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CPU Core Details

CPU Codename Agena Ivy Bridge Gladden
MoBo Socket Socket AM2+ BGA 1284
Notebook CPU no no
Release Date 27 Mar 2008 10 Sep 2013
CPU Link GD Link GD Link
Approved

CPU Technical Specifications

{
CPU Cores 4 2
CPU Threads 4 4
Clock Speed 2.3 GHz 2.5 GHz
Turbo Frequency - -
Max TDP 125 W 25 W
Lithography 65 nm 22 nm
Bit Width 64 Bit 64 Bit
Max Temperature 70°C 100°C
Virtualization Technology no no

CPU Cache and Memory

L1 Cache Size 512 KB 128 KB
L2 Cache Size 2048 KB 512 KB
L3 Cache Size 2 MB 3 MB
Memory Types
Max Memory Size - 32 GB
Memory Channels 2 2
ECC Memory Support no no

CPU Graphics

Integrated Graphics no no
Base GPU Frequency - -
Max GPU Frequency - -
DirectX - -
Displays Supported - -

CPU Mini Review

Mini Review Phenom 9600 Quad-Core Black Edition is a performance processor based on the 65nm, K10 architecture. <br/> <br/> It offers 4 Physical Cores (4 Logical), clocked at 2.3GHz and 2MB of L3 Cache. <br/> Among its many features, <b>Virtualization</b> is activated and the processor has unlocked multiplier, meaning it can be overclocked easily. <br/> <br/> The processor DOES NOT integrate any graphics. and has a rated board TDP of 125W. <br/> <br/> It offers average performance. This means it will become a bottleneck in some demanding applications. Core i3-3115C 2.5GHz is an extremely energy efficient CPU based on the 22nm, Ivy Bridge architecture. <br/> <br/> It offers 2 Physical Cores (4 Logical), clocked at 2.5GHz and 4MB of L3 Cache. <br/> Among its many features, <b>Turbo Boost and HyperThreading</b> are activated. <br/> <br/> The processor DOES NOT integrated any graphics. and has a rated board TDP of 25W. <br/> <br/> It is a powerful processor whose performance is good. It's thus capable of running most applications smoothly without any problem.

Gaming Performance Comparison

In terms of overall gaming performance, the Intel Core i3-3115C 2.5GHz is marginally better than the AMD Phenom 9600 Quad-Core Black Edition when it comes to running the latest games. This also means it will be less likely to bottleneck more powerful GPUs, allowing them to achieve more of their gaming performance potential.

Both the Phenom 9600 Quad-Core Black Edition and the Core i3-3115C 2.5GHz were released at the same time, so are likely to be quite similar.

The 4 has 2 more cores than the Core i3-3115C 2.5GHz. { With 4 cores, the 4 is much less likely to struggle with the latest games, or bottleneck high-end graphics cards when running them.

Both the AMD Phenom 9600 Quad-Core Black Edition and the Intel Core i3-3115C 2.5GHz have the same number of threads. The Phenom 9600 Quad-Core has one thread per physical core, whereas the Core i3-3115C 2.5GHz uses hyperthreading and has 2 logical threads per physical core.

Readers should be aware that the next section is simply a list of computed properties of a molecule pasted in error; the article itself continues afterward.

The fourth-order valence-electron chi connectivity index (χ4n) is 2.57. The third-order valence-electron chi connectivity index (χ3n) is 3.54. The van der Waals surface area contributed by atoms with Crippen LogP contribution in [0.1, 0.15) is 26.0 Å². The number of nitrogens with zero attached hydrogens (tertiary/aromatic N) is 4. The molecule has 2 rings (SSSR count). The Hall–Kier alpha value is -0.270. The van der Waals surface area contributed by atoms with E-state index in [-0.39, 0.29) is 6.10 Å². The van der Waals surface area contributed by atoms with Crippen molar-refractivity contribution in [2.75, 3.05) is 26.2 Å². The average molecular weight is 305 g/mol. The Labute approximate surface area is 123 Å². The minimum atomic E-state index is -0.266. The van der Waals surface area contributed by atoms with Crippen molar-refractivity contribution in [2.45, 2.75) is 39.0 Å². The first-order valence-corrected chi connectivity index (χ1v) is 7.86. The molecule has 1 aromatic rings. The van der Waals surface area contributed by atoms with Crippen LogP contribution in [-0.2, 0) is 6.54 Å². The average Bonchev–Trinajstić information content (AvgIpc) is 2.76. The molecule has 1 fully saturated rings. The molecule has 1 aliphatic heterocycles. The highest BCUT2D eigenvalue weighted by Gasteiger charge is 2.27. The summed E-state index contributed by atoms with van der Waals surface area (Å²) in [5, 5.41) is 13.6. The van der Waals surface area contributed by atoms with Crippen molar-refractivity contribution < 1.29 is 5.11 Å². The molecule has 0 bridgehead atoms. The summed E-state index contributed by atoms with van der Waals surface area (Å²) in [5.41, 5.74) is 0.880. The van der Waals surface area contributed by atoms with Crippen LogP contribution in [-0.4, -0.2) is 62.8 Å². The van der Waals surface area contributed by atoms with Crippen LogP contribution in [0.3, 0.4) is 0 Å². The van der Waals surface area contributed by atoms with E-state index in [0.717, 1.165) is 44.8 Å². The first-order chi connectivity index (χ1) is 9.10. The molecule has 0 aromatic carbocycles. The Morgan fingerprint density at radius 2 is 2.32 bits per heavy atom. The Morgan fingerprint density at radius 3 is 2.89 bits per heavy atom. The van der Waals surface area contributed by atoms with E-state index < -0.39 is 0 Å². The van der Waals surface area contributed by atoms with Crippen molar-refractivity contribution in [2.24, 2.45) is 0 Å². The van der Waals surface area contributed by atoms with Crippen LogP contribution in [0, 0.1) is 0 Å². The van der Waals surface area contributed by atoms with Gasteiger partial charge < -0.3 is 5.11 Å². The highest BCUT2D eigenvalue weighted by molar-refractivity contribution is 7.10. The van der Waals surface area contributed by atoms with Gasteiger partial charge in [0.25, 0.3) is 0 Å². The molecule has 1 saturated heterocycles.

Multiple threads are useful for improving the performance of multi-threaded applications. Additional cores and their accompanying thread will always be beneficial for multi-threaded applications. Hyperthreading will be beneficial for applications optimized for it, but it may slow others down. For games, the number of threads is largely irrelevant, as long as you have at least 2 cores (preferably 4), and hyperthreading can sometimes even hit performance.

More important for gaming than the number of cores and threads is the clock rate. Problematically, unless the two CPUs are from the same family, this can only serve as a general guide and nothing like an exact comparison, because the clock cycles per instruction (CPI) will vary so much.

The Phenom 9600 Quad-Core and Core i3-3115C 2.5GHz are not from the same family of CPUs, so their clock speeds are by no means directly comparable. Bear in mind, then, that while the Core i3-3115C 2.5GHz has a 0.2 GHz faster frequency, this is not always an indicator that it will be superior in performance, despite frequency being crucial when trying to avoid GPU bottlenecking. As such, we need to look elsewhere for more reliable comparisons.

Aside from the clock rate, the next-most important CPU features for PC game performance are L2 and L3 cache size. Faster than RAM, the more cache available, the more data that can be stored for lightning-fast retrieval. L1 Cache is not usually an issue anymore for gaming, with most high-end CPUs eking out about the same L1 performance, and L2 is more important than L3 - but L3 is still important if you want to reach the highest levels of performance. Bear in mind that although it is better to have a larger cache, the larger it is, the higher the latency, so a balance has to be struck.

The <span class='gpu1Mention'>Phenom 9600 Quad-Core</span> has a 1536 KB bigger L2 cache than the <span class='gpu2Mention'>Core i3-3115C 2.5GHz</span>, but on the other hand, it is the <span class='gpu2Mention'>Core i3-3115C 2.5GHz</span> that has a 1 MB bigger L3 cache than the <span class='gpu1Mention'>Phenom 9600 Quad-Core</span>.

The maximum Thermal Design Power is the power in Watts that the CPU will consume in the worst case scenario. The lithography is the semiconductor manufacturing technology being used to create the CPU - the smaller this is, the more transistors that can be fit into the CPU, and the closer the connections. For both the lithography and the TDP, it is the lower the better, because a lower number means a lower amount of power is necessary to run the CPU, and consequently a lower amount of heat is produced.